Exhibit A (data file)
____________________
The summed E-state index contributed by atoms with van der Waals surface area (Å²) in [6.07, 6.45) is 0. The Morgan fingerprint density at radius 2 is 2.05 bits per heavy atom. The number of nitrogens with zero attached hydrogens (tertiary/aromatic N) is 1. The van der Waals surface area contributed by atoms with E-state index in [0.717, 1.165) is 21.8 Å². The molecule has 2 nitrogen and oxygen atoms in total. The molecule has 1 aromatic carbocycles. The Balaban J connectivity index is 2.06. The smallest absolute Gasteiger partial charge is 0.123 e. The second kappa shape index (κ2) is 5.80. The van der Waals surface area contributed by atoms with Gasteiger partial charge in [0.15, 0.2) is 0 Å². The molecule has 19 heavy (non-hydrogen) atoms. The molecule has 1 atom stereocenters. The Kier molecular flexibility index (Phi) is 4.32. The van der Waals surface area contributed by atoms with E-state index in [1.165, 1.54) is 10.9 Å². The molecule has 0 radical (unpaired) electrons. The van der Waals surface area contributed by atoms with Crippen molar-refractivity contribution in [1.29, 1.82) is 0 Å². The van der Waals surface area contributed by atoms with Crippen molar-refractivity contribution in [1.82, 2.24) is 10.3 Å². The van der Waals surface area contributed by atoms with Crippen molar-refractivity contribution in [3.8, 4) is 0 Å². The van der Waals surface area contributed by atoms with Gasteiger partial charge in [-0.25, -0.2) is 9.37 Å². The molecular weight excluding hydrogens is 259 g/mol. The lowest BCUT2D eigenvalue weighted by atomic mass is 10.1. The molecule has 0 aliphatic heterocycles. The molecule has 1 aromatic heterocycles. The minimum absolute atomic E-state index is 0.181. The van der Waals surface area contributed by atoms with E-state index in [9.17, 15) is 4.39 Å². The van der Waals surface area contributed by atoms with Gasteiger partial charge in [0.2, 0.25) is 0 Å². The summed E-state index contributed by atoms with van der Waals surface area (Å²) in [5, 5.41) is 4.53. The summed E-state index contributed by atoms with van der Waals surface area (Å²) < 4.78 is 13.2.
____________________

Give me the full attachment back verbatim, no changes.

The summed E-state index contributed by atoms with van der Waals surface area (Å²) in [6.07, 6.45) is 0. The Morgan fingerprint density at radius 2 is 2.05 bits per heavy atom. The number of nitrogens with zero attached hydrogens (tertiary/aromatic N) is 1. The van der Waals surface area contributed by atoms with E-state index in [0.717, 1.165) is 21.8 Å². The molecule has 2 nitrogen and oxygen atoms in total. The molecule has 1 aromatic carbocycles. The Balaban J connectivity index is 2.06. The smallest absolute Gasteiger partial charge is 0.123 e. The second kappa shape index (κ2) is 5.80. The van der Waals surface area contributed by atoms with Gasteiger partial charge in [0.15, 0.2) is 0 Å². The molecule has 19 heavy (non-hydrogen) atoms. The molecule has 1 atom stereocenters. The Kier molecular flexibility index (Phi) is 4.32. The van der Waals surface area contributed by atoms with E-state index in [1.165, 1.54) is 10.9 Å². The molecule has 0 radical (unpaired) electrons. The van der Waals surface area contributed by atoms with Crippen molar-refractivity contribution in [1.29, 1.82) is 0 Å². The van der Waals surface area contributed by atoms with Crippen molar-refractivity contribution in [1.82, 2.24) is 10.3 Å². The van der Waals surface area contributed by atoms with Crippen molar-refractivity contribution in [3.8, 4) is 0 Å². The van der Waals surface area contributed by atoms with Gasteiger partial charge in [-0.25, -0.2) is 9.37 Å². The molecular weight excluding hydrogens is 259 g/mol. The lowest BCUT2D eigenvalue weighted by atomic mass is 10.1. The molecule has 0 aliphatic heterocycles. The molecule has 1 aromatic heterocycles. The minimum absolute atomic E-state index is 0.181. The van der Waals surface area contributed by atoms with E-state index in [9.17, 15) is 4.39 Å². The van der Waals surface area contributed by atoms with Gasteiger partial charge in [0.2, 0.25) is 0 Å². The summed E-state index contributed by atoms with van der Waals surface area (Å²) in [5, 5.41) is 4.53. The summed E-state index contributed by atoms with van der Waals surface area (Å²) < 4.78 is 13.2.